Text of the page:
What's Wrong With Our Diet?
Treatment of diabetes is individual as everyone has different needs, according to their condition, stage of the disease and other health complications. The classical approach to diabetes treatment is based on a combination of diet adjustments, carbohydrate counting and medication. This approach can affect people's lives quite profoundly.
Most professional health advisors are likely to prescribe a diet that limits carbohydrate and calorie intake, recommends cutting down on certain types of fat and encourages the consumption of high-fibre and low glycemic index (GI) food. It might improve the condition temporarily by inducing weight-loss but it does not bring blood glucose under longterm control, and sooner or later medication is needed.
People with type 1 diabetes are usually required to learn the approved method of carbohydrate counting because their insulin doses are based on the amount of carbohydrate eaten.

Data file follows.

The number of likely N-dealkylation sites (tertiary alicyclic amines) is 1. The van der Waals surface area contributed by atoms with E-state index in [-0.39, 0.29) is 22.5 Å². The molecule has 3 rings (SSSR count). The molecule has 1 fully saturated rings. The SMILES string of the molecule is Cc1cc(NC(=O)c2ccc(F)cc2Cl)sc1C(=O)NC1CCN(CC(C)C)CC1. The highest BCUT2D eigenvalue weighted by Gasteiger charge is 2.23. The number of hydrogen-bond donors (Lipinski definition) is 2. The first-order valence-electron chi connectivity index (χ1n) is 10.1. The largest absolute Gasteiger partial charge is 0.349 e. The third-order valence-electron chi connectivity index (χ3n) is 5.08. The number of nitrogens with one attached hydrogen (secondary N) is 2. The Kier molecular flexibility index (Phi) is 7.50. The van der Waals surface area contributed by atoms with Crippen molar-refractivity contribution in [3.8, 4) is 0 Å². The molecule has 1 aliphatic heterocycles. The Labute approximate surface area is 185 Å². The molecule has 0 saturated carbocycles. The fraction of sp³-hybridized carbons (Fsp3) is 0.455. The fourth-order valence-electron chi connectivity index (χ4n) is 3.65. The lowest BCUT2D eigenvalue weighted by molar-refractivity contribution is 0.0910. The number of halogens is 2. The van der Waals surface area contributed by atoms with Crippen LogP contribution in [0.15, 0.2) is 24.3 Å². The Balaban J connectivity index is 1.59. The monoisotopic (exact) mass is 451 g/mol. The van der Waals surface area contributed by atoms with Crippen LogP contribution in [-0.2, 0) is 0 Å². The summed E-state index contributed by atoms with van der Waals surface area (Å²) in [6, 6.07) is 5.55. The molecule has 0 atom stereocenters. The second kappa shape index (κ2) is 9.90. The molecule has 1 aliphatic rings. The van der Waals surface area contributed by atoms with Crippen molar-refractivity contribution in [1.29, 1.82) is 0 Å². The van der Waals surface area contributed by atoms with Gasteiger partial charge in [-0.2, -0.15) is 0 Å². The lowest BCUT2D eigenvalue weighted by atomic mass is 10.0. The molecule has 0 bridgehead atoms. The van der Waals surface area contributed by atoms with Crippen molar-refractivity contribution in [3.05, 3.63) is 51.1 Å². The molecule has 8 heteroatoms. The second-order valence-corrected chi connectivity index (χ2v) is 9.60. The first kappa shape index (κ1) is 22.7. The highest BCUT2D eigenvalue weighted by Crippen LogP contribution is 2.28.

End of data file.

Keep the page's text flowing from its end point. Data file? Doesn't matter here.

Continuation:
Recommendations to use food exchange lists (combining certain types of food at every meal), counting carbohydrates or restricting portion sizes have serious shortcomings. All this, combined with medication, focuses mainly on glucose management and weight-loss but does not bring about any meaningful changes in metabolism. Whilst it might keep blood sugar under control, it does not limit animal products - the main sources of fat in the diet - and still allows the body to feast on saturated fats and cholesterol. The outcome is that the kidneys continue to work hard to cope with animal proteins, the fat drops accumulated in muscle cells stay exactly where they are and the condition gradually worsens.